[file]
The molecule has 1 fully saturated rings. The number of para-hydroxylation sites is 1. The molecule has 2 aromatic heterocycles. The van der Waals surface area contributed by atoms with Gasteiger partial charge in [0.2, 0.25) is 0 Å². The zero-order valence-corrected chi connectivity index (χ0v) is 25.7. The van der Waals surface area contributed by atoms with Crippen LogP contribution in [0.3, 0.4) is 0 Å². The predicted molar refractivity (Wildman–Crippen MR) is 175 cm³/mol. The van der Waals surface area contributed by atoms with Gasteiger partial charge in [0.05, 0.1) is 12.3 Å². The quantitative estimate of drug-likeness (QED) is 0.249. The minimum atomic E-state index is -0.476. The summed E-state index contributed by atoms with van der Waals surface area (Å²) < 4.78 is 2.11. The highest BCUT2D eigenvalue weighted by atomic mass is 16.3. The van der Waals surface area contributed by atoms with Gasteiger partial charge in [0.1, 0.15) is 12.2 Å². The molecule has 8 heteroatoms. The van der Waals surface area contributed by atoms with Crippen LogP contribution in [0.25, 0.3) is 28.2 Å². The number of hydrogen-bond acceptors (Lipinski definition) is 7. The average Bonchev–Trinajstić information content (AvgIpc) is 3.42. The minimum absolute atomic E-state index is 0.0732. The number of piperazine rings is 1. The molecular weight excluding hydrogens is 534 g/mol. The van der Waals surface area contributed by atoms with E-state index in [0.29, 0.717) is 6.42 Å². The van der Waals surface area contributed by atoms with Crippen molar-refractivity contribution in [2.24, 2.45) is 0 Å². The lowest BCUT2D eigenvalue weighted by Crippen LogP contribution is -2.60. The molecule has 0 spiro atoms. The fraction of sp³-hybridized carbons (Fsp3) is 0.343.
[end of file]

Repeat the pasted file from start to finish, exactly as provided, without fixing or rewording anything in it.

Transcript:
The molecule has 1 fully saturated rings. The number of para-hydroxylation sites is 1. The molecule has 2 aromatic heterocycles. The van der Waals surface area contributed by atoms with Gasteiger partial charge in [0.2, 0.25) is 0 Å². The zero-order valence-corrected chi connectivity index (χ0v) is 25.7. The van der Waals surface area contributed by atoms with Crippen LogP contribution in [0.3, 0.4) is 0 Å². The predicted molar refractivity (Wildman–Crippen MR) is 175 cm³/mol. The van der Waals surface area contributed by atoms with Gasteiger partial charge in [0.05, 0.1) is 12.3 Å². The quantitative estimate of drug-likeness (QED) is 0.249. The minimum atomic E-state index is -0.476. The summed E-state index contributed by atoms with van der Waals surface area (Å²) < 4.78 is 2.11. The highest BCUT2D eigenvalue weighted by atomic mass is 16.3. The van der Waals surface area contributed by atoms with Gasteiger partial charge in [0.1, 0.15) is 12.2 Å². The molecule has 8 heteroatoms. The van der Waals surface area contributed by atoms with Crippen LogP contribution in [0.25, 0.3) is 28.2 Å². The number of hydrogen-bond acceptors (Lipinski definition) is 7. The average Bonchev–Trinajstić information content (AvgIpc) is 3.42. The minimum absolute atomic E-state index is 0.0732. The number of piperazine rings is 1. The molecular weight excluding hydrogens is 534 g/mol. The van der Waals surface area contributed by atoms with E-state index in [0.29, 0.717) is 6.42 Å². The van der Waals surface area contributed by atoms with Crippen molar-refractivity contribution in [2.24, 2.45) is 0 Å². The lowest BCUT2D eigenvalue weighted by Crippen LogP contribution is -2.60. The molecule has 0 spiro atoms. The fraction of sp³-hybridized carbons (Fsp3) is 0.343.